Subsidiary, parent company and an EU Court decision

111The European Court issued a decision to what extent a subsidiary company can be responsible for action taken by its parent company. The case C‑617/15 Hummel Holding A/S  v Nike Inc.,  Nike Retail BV concerns the following:

Hummel Holding is an undertaking with its seat in Denmark which manufactures sports goods, sports and leisure clothing and sports and leisure footwear. It is the proprietor of the international figurative trade mark registered under No 943057 with effect in the European Union for goods in Class 25 of the Nice Agreement concerning the International Classification of Goods and Services for the Purposes of the Registration of Marks of 15 June 1957, as revised and amended, corresponding to the following description: ‘Clothing, footwear, headgear’.

Nike, which has its seat in the United States, is the ultimate holding company of the Nike Group, which sells sports goods across the world. Nike Retail, which has its seat in the Netherlands, also belongs to that group. Nike Retail operates the website on which Nike goods are advertised and offered for sale, in Germany in particular. In addition to online sales on that website, Nike goods are sold in Germany through independent dealers supplied by Nike Retail. Wholesale or retail sales in Germany are not directly conducted by the companies in the Nike Group.

Nike Deutschland GmbH, which has its seat in Frankfurt am Main (Germany) and is not a party to the main proceedings, is, according to the Oberlandesgericht Düsseldorf (Higher Regional Court, Düsseldorf, Germany), a subsidiary of Nike Retail. Nike Deutschland does not have its own website and does not sell goods to end consumers or intermediaries. However, it negotiates contracts between intermediaries and Nike Retail, and supports Nike Retail in connection with advertising and the performance of contracts. Nike Deutschland also provides aftersales service for end consumers.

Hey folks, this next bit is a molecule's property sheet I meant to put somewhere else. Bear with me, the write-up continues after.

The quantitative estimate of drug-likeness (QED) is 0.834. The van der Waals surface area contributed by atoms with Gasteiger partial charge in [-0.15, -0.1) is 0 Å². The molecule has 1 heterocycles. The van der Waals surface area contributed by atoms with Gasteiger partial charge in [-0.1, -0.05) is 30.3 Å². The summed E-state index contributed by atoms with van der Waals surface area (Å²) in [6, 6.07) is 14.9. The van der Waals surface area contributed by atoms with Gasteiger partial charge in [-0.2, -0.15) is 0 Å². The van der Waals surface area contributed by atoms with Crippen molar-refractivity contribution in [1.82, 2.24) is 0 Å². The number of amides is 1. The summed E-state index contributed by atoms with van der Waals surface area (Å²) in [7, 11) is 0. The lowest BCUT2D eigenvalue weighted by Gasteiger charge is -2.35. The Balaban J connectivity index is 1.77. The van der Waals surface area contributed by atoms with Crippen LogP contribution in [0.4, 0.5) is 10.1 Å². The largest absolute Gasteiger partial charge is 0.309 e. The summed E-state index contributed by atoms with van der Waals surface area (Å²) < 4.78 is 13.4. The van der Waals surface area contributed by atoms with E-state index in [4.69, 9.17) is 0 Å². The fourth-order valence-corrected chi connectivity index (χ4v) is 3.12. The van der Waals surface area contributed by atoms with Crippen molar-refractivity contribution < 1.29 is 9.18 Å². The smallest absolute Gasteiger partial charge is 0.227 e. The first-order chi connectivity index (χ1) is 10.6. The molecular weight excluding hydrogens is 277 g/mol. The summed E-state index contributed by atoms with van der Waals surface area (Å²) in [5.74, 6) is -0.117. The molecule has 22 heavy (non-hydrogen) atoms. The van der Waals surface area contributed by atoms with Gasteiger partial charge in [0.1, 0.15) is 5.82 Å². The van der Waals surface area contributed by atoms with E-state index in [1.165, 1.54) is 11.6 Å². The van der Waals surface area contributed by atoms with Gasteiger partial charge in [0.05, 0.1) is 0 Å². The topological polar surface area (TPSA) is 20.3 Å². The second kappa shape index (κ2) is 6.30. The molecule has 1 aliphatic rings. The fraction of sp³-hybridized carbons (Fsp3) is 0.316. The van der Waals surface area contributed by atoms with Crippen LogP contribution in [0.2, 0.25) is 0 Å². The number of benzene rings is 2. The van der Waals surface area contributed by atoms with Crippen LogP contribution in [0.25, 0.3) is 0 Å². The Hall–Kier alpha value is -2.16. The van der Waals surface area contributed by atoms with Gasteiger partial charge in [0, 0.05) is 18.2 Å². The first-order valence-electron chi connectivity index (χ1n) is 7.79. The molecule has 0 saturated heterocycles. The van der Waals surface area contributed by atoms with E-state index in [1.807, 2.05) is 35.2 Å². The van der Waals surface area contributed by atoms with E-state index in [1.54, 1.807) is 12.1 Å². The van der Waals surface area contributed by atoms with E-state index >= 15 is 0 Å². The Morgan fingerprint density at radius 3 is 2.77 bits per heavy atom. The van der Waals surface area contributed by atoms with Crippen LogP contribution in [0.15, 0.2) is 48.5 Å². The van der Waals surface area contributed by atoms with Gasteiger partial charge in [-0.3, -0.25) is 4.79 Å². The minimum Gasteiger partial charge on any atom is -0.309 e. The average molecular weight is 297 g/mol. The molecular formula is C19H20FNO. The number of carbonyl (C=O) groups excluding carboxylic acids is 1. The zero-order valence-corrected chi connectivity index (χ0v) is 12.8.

Hummel Holding claims that some Nike products, in particular, basketball shorts, infringe the trade mark referred to in paragraph 13 above and that most of the infringements took place in Germany. It brought an action against Nike and Nike Retail before the Landgericht Düsseldorf (Regional Court, Düsseldorf, Germany), which ruled that it had jurisdiction on the ground that Nike Deutschland was an establishment of Nike, but dismissed the action on the merits. Hummel Holding appealed to the referring court against that decision.

Hummel Holding seeks an order that the defendants cease from importing, exporting and advertising those goods, offering them for sale, placing them on the market and allowing them to be placed on the market, in the European Union (in the alternative, in the Federal Republic of Germany) as regards Nike and in the Federal Republic of Germany as regards Nike Retail.

Nike and Nike Retail object that the German courts lack international jurisdiction.

The referring court considers that the international jurisdiction of the German courts to hear the action in respect of the European Union as a whole, brought against the companies in the Nike group, can be based only on Article 97(1) of Regulation No 207/2009. It states, however, that the scope of the concept of ‘establishment’ within the meaning of that provision, with regard to distinct first and second-tier subsidiaries, is disputed and has not been clarified by the Court.

In those circumstances, the Oberlandesgericht Düsseldorf (Higher Regional Court, Düsseldorf) decided to stay the proceedings and to refer the following question to the Court of Justice for a preliminary ruling:

‘Under which circumstances is a legally distinct second-tier subsidiary, with its seat in an EU Member State, of an undertaking that itself has no seat in the European Union to be considered as an “establishment” of that undertaking within the meaning of Article 97(1) of [Regulation No 207/2009]?’

The Court’s decision:

Article 97(1) of Council Regulation (EC) No 207/2009 of 26 February 2009 on the European Union trade mark must be interpreted as meaning that a legally distinct second-tier subsidiary, with its seat in a Member State, of a parent body that has no seat in the European Union is an ‘establishment’, within the meaning of that provision, of that parent body if the subsidiary is a centre of operations which, in the Member State where it is located, has a certain real and stable presence from which commercial activity is pursued, and has the appearance of permanency to the outside world, such as an extension of the parent body.